By Luisa Banchoff
Choosing which graduate programs to apply to can be a difficult and drawn-out process, with many competing factors to consider when drawing up a list. Whether you plan to study a master’s degree or Ph.D., in the U.S. or abroad, or at an academic or professional school, you’ll most likely be considering numerous criteria such as the location, timeframe, and cost of the program, as well as the educational quality of a given institution, which can be gauged by its academic ranking, faculty members and whether or not it has been accredited.
This last concept may be new to you, as it was to me when I was applying to graduate school. Understanding what accreditation means and why it is important can help refine your search for the right program and ease the overall application process.
What is accreditation and how does it work?
Accreditation is a form of quality assurance: in a landscape of thousands of graduate schools in the U.S. and abroad, not all offerings are at an equal standard. To make matters worse, educational fraud has become a serious problem, with so-called “diploma mills” issuing unaccredited – and often expensive –degrees that require little or no coursework. In light of these unfortunate developments, it is more important than ever to ensure that your graduate program meets the educational standards of its field.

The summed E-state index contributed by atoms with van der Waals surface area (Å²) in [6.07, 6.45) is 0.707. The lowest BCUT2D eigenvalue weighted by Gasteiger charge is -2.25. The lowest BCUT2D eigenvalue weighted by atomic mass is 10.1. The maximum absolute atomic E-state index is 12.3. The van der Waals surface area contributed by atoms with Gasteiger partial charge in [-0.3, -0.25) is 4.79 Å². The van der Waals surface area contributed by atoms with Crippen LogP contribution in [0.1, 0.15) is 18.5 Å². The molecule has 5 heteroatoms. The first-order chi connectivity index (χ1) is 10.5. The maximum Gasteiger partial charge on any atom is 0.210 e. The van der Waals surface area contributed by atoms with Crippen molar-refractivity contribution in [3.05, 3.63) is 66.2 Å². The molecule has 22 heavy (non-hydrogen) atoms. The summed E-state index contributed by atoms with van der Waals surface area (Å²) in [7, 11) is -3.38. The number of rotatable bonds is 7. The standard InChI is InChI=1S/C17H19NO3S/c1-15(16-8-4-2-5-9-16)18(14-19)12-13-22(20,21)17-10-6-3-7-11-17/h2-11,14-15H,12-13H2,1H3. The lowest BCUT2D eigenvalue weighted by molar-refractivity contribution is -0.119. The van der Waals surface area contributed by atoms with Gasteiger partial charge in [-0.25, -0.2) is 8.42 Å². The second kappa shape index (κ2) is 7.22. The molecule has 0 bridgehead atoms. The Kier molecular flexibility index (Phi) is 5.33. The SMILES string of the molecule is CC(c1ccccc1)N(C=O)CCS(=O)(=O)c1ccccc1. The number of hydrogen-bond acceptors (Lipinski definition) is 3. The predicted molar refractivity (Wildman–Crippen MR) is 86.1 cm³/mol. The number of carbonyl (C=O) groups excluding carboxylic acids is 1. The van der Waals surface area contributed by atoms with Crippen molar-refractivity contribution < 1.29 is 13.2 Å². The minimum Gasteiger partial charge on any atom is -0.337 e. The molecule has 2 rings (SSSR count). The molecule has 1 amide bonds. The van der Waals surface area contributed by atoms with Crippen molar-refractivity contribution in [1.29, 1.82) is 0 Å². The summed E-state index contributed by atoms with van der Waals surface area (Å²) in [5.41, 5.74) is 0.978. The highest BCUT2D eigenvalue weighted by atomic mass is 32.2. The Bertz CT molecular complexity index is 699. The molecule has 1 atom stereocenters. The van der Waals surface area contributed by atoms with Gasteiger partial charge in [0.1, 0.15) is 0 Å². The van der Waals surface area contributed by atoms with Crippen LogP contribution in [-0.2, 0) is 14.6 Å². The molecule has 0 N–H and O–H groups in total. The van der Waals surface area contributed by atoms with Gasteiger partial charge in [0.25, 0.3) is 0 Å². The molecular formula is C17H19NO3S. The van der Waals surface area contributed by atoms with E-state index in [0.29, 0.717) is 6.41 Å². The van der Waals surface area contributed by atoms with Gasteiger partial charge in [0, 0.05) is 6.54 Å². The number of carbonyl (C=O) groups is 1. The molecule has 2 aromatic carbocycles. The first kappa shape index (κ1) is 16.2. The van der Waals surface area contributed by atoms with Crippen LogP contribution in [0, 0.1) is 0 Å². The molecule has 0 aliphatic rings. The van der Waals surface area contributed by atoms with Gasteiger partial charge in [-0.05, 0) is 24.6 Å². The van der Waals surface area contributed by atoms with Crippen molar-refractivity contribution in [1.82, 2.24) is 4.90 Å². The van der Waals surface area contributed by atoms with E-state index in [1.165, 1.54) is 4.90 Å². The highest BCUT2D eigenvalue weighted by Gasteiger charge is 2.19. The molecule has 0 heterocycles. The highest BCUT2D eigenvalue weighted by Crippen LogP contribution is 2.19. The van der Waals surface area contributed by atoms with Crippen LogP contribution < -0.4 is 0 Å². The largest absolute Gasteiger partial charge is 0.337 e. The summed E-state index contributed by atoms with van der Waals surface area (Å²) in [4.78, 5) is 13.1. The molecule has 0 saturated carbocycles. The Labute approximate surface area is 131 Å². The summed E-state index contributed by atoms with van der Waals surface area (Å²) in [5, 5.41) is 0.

In the U.S., regional and national organizations accredit undergraduate and graduate programs. The vast majority of graduate programs receive accreditation from a regional body, such as the New England Association of Schools and Colleges and the Middle States Commission on Higher Education. In contrast, some trade and vocational programs are accredited by national organizations focused on a particular field, such as the American Bar Association, the Accreditation Commission for Education in Nursing, and the National Association of Schools of Art and Design.
While quality assurance in education is a standard feature of higher education worldwide, the process and language involved may be different outside the U.S. In the U.K., for example, the quality of post-secondary education is monitored by a single independent body, the Quality Assurance Agency for Higher Education, with similar institutions in Australia and New Zealand.
While these institutions do not use the term “accreditation” to describe their work, they are analogous to accrediting bodies in the U.S.
Why is accreditation important?
Accreditation is not only a crucial guarantee of the quality of the education you’ll receive in a particular program, but it also comes with numerous practical advantages in the short and long term. Even before you begin your studies, accreditation determines your ability to access government-issued financial aid in the U.S. Unaccredited programs are ineligible for federal financial aid, and state-based financial aid programs typically disqualify students studying at unaccredited institutions. Thus, if you are relying on government aid to finance your graduate education, you should ensure that your program is accredited.
Did you know that some universities offer fully funded graduate degrees? To learn more and discover programs in your discipline, read How to Fully Fund Your Master’s Degree and How to Fully Fund Your PhD.